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Insects & Other Species

Pullouts from the Conservationist:

Insect Diversity Poster
Art by Jean Gawalt

Invertebrates

Invertebrates are animals without a spinal column (backbone). They include marine species such as sponges, jellyfish, sea urchins and starfish, freshwater aquatic species such as snails and mussels, and terrestrial species like insects, spiders and worms. On these pages you will find information about a variety of NYSDEC research and management programs concerning invertebrate species.

Endangered and Threatened Invertebrates

The Endangered Species Unit of NYSDEC is responsible for perpetuating and restoring native animal life within the State. Several invertebrate species are listed as endangered, threatened or of special concern in New York. Fact sheets have been prepared for several of these listed species which include a description of the species, its life history, statewide distribution and habitat, its current status, and management and research needs.

Macroinvertebrates

Macroinvertebrates are larger-than-microscopic invertebrate animals. Because of their abundance and their sensitivity to environmental impacts, they are widely used in biomonitoring programs for assessing water quality. The Stream Biomonitoring Unit of NYSDEC has used aquatic macroinvertebrates (aquatic insects, worms, clams, snails and crustaceans) to monitor the water quality of the State's rivers and streams.

Forest Insects and Forest Health

The Division of Lands and Forests, Forest Health Section is responsible for monitoring forest health on private and public lands and to make management recommendations. They have a collection of articles of interest to forest owners with the help of Douglas C. Allen, Professor of Forest Entomology at the State University of New York, College of Environmental Science and Forestry. These articles were written to alert landowners of potential insect pests and their possible effects and to increase awareness and appreciation for those insects that play many beneficial roles in forest communities.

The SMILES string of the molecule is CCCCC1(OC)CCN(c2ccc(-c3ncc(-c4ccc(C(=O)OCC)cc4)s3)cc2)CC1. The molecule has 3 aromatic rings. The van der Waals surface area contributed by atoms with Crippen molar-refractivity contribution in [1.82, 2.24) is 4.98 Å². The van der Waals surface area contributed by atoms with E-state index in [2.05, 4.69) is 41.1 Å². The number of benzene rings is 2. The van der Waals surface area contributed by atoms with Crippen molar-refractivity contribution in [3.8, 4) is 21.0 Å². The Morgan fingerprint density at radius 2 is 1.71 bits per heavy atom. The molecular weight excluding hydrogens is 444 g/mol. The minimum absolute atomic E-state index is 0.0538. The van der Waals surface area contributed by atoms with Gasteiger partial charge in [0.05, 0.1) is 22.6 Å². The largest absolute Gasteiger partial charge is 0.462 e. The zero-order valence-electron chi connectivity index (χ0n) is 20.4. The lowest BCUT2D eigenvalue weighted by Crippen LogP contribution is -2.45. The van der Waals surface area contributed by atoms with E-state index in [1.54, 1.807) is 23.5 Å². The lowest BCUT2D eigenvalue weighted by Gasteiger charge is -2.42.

The Invasive Species page has information on some invasive insects currently threatening the health of New York's forests.


More about Insects & Other Species:

  • Asian Longhorned Beetle (ALB) - The larvae of the Asian Longhorned Beetle (ALB) feed on the heartwood of mature trees, inhibiting the tree's vascular system and ultimately killing it.
  • Boxelder Bug - The boxelder bug (Boisea trivittata) is an American species of true bug, also commonly known as the box elder bug or maple bug.
  • Cicada - Annual cicadas appear every summer while periodical cicadas appear every 13 or 17 years.
  • Emerald Ash Borer (EAB) - The Emerald Ash Borer (EAB) is a non-native insect that attacks all native varieties of ash trees.
  • Friendly Flies - Friendly flies are natural parasites of the forest tent caterpillar and are not harmful to humans.
  • Gypsy Moth - A non-native insect that, as a caterpillar, eats many different kinds of tree leaves.
  • Hemlock Woolly Adelgid - The Hemlock Woolly Adelgid is an invasive insect species from Asia that preys on hemlock trees by depriving the tree of vital nutrients.
  • Pine Shoot Beetle - The pest alert for the pine shoot beetle.
  • Sirex Woodwasp - The female Sirex woodwasp injects a toxic mucus and a fungus while she is laying her eggs in the bark of susceptible pine trees, killing tree cells from the egg-laying site upwards, while the fungus feeds on the killed wood, and the insect larva actually feed on the fungus.
  • Southern Pine Beetle - The SPB is a bark beetle native to the southern United States which has steadily expanded its range north and westward.
  • Tent Caterpillars - A description of Forest Tent Caterpillar (Malacosoma disstria) and Eastern Tent Caterpillar (Malacosoma americanum, what they do and how to identify them.
  • Viburnum Leaf Beetle - The pest alert for the Viburnum Leaf Beetle.
  • Whitespotted Pine Sawyer - the whitespotted pine sawyer is a native longhorned beetle whose larvae feed on diseased and damaged conifers.
  • White Pine Weevil Report - This study investigates the hypothesis that there is a genetic difference in the susceptibility of eastern white pine to white pine weevil attack associated with differences in the geographic origin of the host.
  • Forest Insects Articles - A series of articles about forest insects and forest health.
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